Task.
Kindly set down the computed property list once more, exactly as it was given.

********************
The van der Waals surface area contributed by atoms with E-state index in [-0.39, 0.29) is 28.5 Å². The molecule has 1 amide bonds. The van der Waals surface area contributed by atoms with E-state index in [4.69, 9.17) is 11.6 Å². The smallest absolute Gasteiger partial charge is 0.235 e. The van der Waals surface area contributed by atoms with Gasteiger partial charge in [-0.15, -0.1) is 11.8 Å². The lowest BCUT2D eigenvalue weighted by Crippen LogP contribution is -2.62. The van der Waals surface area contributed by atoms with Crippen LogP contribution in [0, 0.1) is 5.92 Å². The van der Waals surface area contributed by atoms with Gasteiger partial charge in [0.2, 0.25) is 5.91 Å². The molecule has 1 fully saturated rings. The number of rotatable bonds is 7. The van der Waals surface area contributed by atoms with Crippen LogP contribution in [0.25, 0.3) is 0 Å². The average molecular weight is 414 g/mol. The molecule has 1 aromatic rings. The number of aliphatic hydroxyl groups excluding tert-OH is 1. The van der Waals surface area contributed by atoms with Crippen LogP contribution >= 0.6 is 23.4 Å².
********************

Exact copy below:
The van der Waals surface area contributed by atoms with E-state index in [-0.39, 0.29) is 28.5 Å². The molecule has 1 amide bonds. The van der Waals surface area contributed by atoms with E-state index in [4.69, 9.17) is 11.6 Å². The smallest absolute Gasteiger partial charge is 0.235 e. The van der Waals surface area contributed by atoms with Gasteiger partial charge in [-0.15, -0.1) is 11.8 Å². The lowest BCUT2D eigenvalue weighted by Crippen LogP contribution is -2.62. The van der Waals surface area contributed by atoms with Crippen LogP contribution in [0, 0.1) is 5.92 Å². The van der Waals surface area contributed by atoms with Gasteiger partial charge in [0.2, 0.25) is 5.91 Å². The molecule has 1 fully saturated rings. The number of rotatable bonds is 7. The van der Waals surface area contributed by atoms with Crippen LogP contribution in [0.25, 0.3) is 0 Å². The average molecular weight is 414 g/mol. The molecule has 1 aromatic rings. The number of aliphatic hydroxyl groups excluding tert-OH is 1. The van der Waals surface area contributed by atoms with Crippen LogP contribution >= 0.6 is 23.4 Å².